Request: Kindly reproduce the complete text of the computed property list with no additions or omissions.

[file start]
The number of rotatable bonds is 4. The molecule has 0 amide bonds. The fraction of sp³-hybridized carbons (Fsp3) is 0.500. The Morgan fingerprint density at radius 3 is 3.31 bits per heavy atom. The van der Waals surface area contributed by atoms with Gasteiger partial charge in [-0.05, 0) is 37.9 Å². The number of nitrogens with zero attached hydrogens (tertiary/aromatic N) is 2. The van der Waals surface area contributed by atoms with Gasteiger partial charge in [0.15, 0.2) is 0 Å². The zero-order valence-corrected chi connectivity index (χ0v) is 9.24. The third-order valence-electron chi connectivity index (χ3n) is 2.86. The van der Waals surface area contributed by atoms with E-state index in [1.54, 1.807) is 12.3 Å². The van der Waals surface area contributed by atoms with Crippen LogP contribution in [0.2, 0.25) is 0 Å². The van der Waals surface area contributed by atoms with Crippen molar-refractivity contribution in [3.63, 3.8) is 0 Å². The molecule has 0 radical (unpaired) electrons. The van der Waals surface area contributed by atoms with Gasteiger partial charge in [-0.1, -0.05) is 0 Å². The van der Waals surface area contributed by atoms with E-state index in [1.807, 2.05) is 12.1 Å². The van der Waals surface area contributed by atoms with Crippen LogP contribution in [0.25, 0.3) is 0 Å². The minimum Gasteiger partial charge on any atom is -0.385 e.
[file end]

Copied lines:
The number of rotatable bonds is 4. The molecule has 0 amide bonds. The fraction of sp³-hybridized carbons (Fsp3) is 0.500. The Morgan fingerprint density at radius 3 is 3.31 bits per heavy atom. The van der Waals surface area contributed by atoms with Gasteiger partial charge in [-0.05, 0) is 37.9 Å². The number of nitrogens with zero attached hydrogens (tertiary/aromatic N) is 2. The van der Waals surface area contributed by atoms with Gasteiger partial charge in [0.15, 0.2) is 0 Å². The zero-order valence-corrected chi connectivity index (χ0v) is 9.24. The third-order valence-electron chi connectivity index (χ3n) is 2.86. The van der Waals surface area contributed by atoms with E-state index in [1.54, 1.807) is 12.3 Å². The van der Waals surface area contributed by atoms with Crippen LogP contribution in [0.2, 0.25) is 0 Å². The van der Waals surface area contributed by atoms with Crippen molar-refractivity contribution in [3.63, 3.8) is 0 Å². The molecule has 0 radical (unpaired) electrons. The van der Waals surface area contributed by atoms with Gasteiger partial charge in [-0.1, -0.05) is 0 Å². The van der Waals surface area contributed by atoms with E-state index in [1.807, 2.05) is 12.1 Å². The van der Waals surface area contributed by atoms with Crippen LogP contribution in [0.25, 0.3) is 0 Å². The minimum Gasteiger partial charge on any atom is -0.385 e.